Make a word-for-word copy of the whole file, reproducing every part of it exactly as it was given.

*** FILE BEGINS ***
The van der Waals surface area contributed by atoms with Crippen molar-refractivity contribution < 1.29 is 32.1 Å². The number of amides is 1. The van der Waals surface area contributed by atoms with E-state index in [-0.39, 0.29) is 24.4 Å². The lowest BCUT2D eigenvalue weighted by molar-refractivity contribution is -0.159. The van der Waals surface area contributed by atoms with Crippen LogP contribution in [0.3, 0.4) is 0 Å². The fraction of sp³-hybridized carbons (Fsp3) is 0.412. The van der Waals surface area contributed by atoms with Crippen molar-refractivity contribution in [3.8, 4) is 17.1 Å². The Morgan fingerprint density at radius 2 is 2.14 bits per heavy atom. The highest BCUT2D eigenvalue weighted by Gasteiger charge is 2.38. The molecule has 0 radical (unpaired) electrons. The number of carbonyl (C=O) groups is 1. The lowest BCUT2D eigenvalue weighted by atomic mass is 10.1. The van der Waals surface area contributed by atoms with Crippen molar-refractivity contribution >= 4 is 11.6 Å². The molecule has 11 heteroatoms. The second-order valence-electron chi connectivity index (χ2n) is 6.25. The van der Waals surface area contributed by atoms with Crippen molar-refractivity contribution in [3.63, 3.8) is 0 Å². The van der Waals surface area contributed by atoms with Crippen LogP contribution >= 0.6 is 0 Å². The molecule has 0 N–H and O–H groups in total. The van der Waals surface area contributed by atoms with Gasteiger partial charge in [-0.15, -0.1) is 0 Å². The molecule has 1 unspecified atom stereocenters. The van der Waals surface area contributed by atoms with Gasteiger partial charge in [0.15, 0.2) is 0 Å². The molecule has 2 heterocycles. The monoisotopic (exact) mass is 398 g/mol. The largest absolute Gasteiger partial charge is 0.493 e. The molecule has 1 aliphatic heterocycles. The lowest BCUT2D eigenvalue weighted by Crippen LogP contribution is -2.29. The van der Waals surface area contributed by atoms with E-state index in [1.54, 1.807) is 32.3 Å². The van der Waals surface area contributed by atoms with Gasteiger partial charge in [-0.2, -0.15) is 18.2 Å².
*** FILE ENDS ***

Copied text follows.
The van der Waals surface area contributed by atoms with Crippen molar-refractivity contribution < 1.29 is 32.1 Å². The number of amides is 1. The van der Waals surface area contributed by atoms with E-state index in [-0.39, 0.29) is 24.4 Å². The lowest BCUT2D eigenvalue weighted by molar-refractivity contribution is -0.159. The van der Waals surface area contributed by atoms with Crippen LogP contribution in [0.3, 0.4) is 0 Å². The fraction of sp³-hybridized carbons (Fsp3) is 0.412. The van der Waals surface area contributed by atoms with Crippen molar-refractivity contribution in [3.8, 4) is 17.1 Å². The Morgan fingerprint density at radius 2 is 2.14 bits per heavy atom. The highest BCUT2D eigenvalue weighted by Gasteiger charge is 2.38. The molecule has 0 radical (unpaired) electrons. The number of carbonyl (C=O) groups is 1. The lowest BCUT2D eigenvalue weighted by atomic mass is 10.1. The van der Waals surface area contributed by atoms with Crippen molar-refractivity contribution >= 4 is 11.6 Å². The molecule has 11 heteroatoms. The second-order valence-electron chi connectivity index (χ2n) is 6.25. The van der Waals surface area contributed by atoms with Crippen molar-refractivity contribution in [3.63, 3.8) is 0 Å². The van der Waals surface area contributed by atoms with Crippen LogP contribution >= 0.6 is 0 Å². The molecule has 0 N–H and O–H groups in total. The van der Waals surface area contributed by atoms with Gasteiger partial charge in [-0.15, -0.1) is 0 Å². The molecule has 1 unspecified atom stereocenters. The van der Waals surface area contributed by atoms with Gasteiger partial charge in [0.15, 0.2) is 0 Å². The molecule has 2 heterocycles. The monoisotopic (exact) mass is 398 g/mol. The largest absolute Gasteiger partial charge is 0.493 e. The molecule has 1 aliphatic heterocycles. The lowest BCUT2D eigenvalue weighted by Crippen LogP contribution is -2.29. The van der Waals surface area contributed by atoms with E-state index in [1.54, 1.807) is 32.3 Å². The van der Waals surface area contributed by atoms with Gasteiger partial charge in [-0.2, -0.15) is 18.2 Å².